Years ago, I wrote a nice, friendly story about how Southern sheriffs were confiscating drug dealer property (cars, cash, boats, houses, whatever) and using the money to convert their cop cars to run on clean propane.
Mike Phillips, a spokesman for the sheriff’s office in Iredell County, North Carolina, told me his department had confiscated $7 million in cash and $170 million in drugs since 1994, and added, “With the economy the way it is, budgets are restrained, so we might use some of that money to buy vehicles one year.”
I didn’t know the half of it.
Confiscation is big business, and exotic cars are one target. According to a PBS Frontline investigation, in 1999 alone the federal government took in nearly $1 billion in confiscated cars, boats, real-estate and more, sharing the wealth (since a 1984 ruling) with state and local law enforcement. With criminal forfeiture, the goods can only be taken after a conviction, but civil forfeiture is much more lenient — the cars and boats are actually accused of involvement in a crime, and are returned only if their innocence is proven.
Cars confiscated during a raid on a Florida pill mill. (Photo: U.S. Marshals Office)
Sometimes innocent people get snared, like poor Rudy Ramirez, who was arrested on his way to Missouri to look at a classic Corvette. The cops thought he was buying and selling drugs, so they confiscated $6,000 of the car-buying cash he had on him. Despite never being charged with a crime, he didn’t get any of it back.
But a lot of ‘em are guilty as charged, and boy do the police get some nice cars out of it. Cops in Indiana chased down a marijuana dealer named Clarence DeBerry and ended up auctioning off his extensive collection of muscle cars in 2009 — after he died in jail.
This Corvette ZR1 was used as a drug mule, but now it's on the right side of the law. (Photo: Clayton County Sheriff's Office)
The coppers made off with 60 incredible cars, but auctioned only 28 of them, including a ’57 Chevy Bel Air convertible, hot Camaros and Mustangs, a Model T and much more. The bulk of the half million raised went to the Indiana State Police and the Marion County Prosecutor’s Office.
In Florida last year, Lake County sheriffs arrested 67 people and seized 23 cars. “We feel like we have delivered a major blow to the drug problem here in south Lake County,” said Sheriff Gary Borders. Definitely, and delivered a nice chunk of change to the departmental budget, too. The cars weren’t itemized, but I saw a couple of nice BMWs and a lot of motorcycles in the TV footage.
In the Atlanta area in 2012, the Clayton County Sheriff’s Department lucked out with a Corvette ZR1 (used as a drug mule, with coke hidden in the taillights). The department uses the ‘Vette as a public education car. “Donated by a Local Drug Dealer” is emblazoned on the back. The car “sends the message” that if you deal drugs “we’re gonna take your goods and put them to use in a law-enforcement purpose,” said spokesman Clarence Cox.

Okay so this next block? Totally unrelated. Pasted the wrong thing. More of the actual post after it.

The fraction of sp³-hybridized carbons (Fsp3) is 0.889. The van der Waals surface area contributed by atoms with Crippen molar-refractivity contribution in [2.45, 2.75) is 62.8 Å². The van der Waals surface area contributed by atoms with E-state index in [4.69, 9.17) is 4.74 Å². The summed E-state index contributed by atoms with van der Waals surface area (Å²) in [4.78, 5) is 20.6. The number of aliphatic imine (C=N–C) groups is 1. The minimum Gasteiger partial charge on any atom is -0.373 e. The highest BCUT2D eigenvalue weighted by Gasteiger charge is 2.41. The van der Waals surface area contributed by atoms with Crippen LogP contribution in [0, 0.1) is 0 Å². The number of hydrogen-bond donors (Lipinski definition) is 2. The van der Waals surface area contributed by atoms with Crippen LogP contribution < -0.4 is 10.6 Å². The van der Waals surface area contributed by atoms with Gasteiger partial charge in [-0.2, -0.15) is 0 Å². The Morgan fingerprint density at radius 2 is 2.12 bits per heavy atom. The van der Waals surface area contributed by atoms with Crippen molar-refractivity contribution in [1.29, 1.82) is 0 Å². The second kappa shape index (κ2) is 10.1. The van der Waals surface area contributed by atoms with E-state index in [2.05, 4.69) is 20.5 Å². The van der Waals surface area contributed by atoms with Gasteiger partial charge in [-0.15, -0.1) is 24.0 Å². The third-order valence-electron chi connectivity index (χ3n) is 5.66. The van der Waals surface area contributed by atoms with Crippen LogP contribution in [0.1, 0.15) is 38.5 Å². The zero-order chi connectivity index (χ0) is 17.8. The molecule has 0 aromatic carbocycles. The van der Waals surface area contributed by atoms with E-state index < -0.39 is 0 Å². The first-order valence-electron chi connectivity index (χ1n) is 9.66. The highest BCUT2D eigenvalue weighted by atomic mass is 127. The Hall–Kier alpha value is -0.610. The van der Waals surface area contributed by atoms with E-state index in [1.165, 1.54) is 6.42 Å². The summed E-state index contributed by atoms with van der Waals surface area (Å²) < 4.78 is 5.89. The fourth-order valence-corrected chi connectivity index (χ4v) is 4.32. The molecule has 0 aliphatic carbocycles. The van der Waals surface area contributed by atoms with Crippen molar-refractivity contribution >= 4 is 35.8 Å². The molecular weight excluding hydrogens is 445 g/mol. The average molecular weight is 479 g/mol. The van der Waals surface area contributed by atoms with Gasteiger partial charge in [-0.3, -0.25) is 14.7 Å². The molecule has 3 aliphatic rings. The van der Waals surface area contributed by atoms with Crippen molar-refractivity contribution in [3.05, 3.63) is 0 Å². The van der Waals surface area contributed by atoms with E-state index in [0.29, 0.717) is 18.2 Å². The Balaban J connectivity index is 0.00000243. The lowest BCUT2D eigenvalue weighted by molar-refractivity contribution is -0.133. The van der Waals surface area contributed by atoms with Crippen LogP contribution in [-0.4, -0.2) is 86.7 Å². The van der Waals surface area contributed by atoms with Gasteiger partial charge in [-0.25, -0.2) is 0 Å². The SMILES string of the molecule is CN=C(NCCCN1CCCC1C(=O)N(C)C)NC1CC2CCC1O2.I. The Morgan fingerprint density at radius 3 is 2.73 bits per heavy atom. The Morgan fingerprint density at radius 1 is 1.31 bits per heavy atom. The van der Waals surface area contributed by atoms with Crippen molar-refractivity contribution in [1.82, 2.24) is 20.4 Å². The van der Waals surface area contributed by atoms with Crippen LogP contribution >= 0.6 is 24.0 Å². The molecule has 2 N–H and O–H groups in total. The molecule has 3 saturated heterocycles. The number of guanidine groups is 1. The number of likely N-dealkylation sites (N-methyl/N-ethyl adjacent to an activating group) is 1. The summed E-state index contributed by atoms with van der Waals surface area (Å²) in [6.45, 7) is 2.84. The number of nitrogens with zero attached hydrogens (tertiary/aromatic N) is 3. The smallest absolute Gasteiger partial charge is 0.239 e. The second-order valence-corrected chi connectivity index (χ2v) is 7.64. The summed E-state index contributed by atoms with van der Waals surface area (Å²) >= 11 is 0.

But the granddaddy of all drug car seizures must be a Broward County, Florida bust in 2011. The cars — caught on amateur video being put on police transporters — were rounded up in a raid on drug-dispensing “pain clinics.” Mouth-watering muscle cars (including a garishly painted Dodge Viper) are the video stars, but also taken were Ferraris, Lamborghinis, an Acura NSX, a Mercedes-Benz SLR, a McLaren Roadster and a Rolls-Royce convertible. Seventy cars in total were seized in the “pill mill” raid, and these were just some of them. Watch the tantalizing video:
Just one of the raided facilities reportedly dispensed 660,000 oxycodone pills in two years. That’s the same drug that just got Toyota PR chief Julie Hamp pushed out of the company — it’s illegal to bring into Japan.
The pill cars were sold off at Apple Auctioneering in Opa-Locka three years ago, with the proceeds going to the Department of Justice Assets Forfeiture Fund. The money went to “compensate victims, supplement law-enforcement and support community programs,” said CBS-TV in Miami.
A subset of this story could be about cars seized from rappers during arrests, because there's a rich history, but not all of those takedowns involve drugs. Let's keep it pure.
Related on MNN:
- Police cars revamped for better high-speed handling
- Seized marijuana equipment used for indoor urban garden
- Why are we losing the war on drugs?